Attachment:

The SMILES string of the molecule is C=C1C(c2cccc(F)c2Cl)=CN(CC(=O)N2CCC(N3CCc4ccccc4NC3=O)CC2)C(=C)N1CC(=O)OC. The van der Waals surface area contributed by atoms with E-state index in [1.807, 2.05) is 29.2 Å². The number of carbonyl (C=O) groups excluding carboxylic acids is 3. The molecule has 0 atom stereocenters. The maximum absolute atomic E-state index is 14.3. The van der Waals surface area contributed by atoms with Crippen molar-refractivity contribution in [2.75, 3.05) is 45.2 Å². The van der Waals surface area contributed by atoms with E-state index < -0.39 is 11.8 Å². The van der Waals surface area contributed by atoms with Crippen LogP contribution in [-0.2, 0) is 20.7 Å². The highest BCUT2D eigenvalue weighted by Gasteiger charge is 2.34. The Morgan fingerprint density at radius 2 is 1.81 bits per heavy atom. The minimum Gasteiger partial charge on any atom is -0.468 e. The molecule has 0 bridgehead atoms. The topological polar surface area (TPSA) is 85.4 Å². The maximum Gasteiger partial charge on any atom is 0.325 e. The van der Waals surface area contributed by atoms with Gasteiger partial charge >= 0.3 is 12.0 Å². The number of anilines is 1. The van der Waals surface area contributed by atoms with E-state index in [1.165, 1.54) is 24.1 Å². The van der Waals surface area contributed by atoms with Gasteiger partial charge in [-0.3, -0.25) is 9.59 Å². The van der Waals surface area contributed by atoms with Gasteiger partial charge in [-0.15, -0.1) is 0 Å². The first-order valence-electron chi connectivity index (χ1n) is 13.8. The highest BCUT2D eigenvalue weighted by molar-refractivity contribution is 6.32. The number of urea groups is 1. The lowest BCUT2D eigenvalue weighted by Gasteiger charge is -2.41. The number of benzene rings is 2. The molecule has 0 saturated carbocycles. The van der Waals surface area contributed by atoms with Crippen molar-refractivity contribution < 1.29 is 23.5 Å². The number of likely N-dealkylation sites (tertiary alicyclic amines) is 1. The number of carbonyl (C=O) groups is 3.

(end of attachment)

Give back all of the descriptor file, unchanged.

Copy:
The SMILES string of the molecule is C=C1C(c2cccc(F)c2Cl)=CN(CC(=O)N2CCC(N3CCc4ccccc4NC3=O)CC2)C(=C)N1CC(=O)OC. The van der Waals surface area contributed by atoms with E-state index in [1.807, 2.05) is 29.2 Å². The number of carbonyl (C=O) groups excluding carboxylic acids is 3. The molecule has 0 atom stereocenters. The maximum absolute atomic E-state index is 14.3. The van der Waals surface area contributed by atoms with Crippen molar-refractivity contribution in [2.75, 3.05) is 45.2 Å². The van der Waals surface area contributed by atoms with E-state index < -0.39 is 11.8 Å². The van der Waals surface area contributed by atoms with Crippen LogP contribution in [-0.2, 0) is 20.7 Å². The highest BCUT2D eigenvalue weighted by Gasteiger charge is 2.34. The Morgan fingerprint density at radius 2 is 1.81 bits per heavy atom. The minimum Gasteiger partial charge on any atom is -0.468 e. The molecule has 0 bridgehead atoms. The topological polar surface area (TPSA) is 85.4 Å². The maximum Gasteiger partial charge on any atom is 0.325 e. The van der Waals surface area contributed by atoms with Gasteiger partial charge >= 0.3 is 12.0 Å². The number of anilines is 1. The van der Waals surface area contributed by atoms with E-state index in [1.165, 1.54) is 24.1 Å². The van der Waals surface area contributed by atoms with Gasteiger partial charge in [-0.3, -0.25) is 9.59 Å². The van der Waals surface area contributed by atoms with Gasteiger partial charge in [-0.15, -0.1) is 0 Å². The first-order valence-electron chi connectivity index (χ1n) is 13.8. The highest BCUT2D eigenvalue weighted by molar-refractivity contribution is 6.32. The number of urea groups is 1. The lowest BCUT2D eigenvalue weighted by Gasteiger charge is -2.41. The number of benzene rings is 2. The molecule has 0 saturated carbocycles. The van der Waals surface area contributed by atoms with Crippen molar-refractivity contribution < 1.29 is 23.5 Å². The number of likely N-dealkylation sites (tertiary alicyclic amines) is 1. The number of carbonyl (C=O) groups is 3.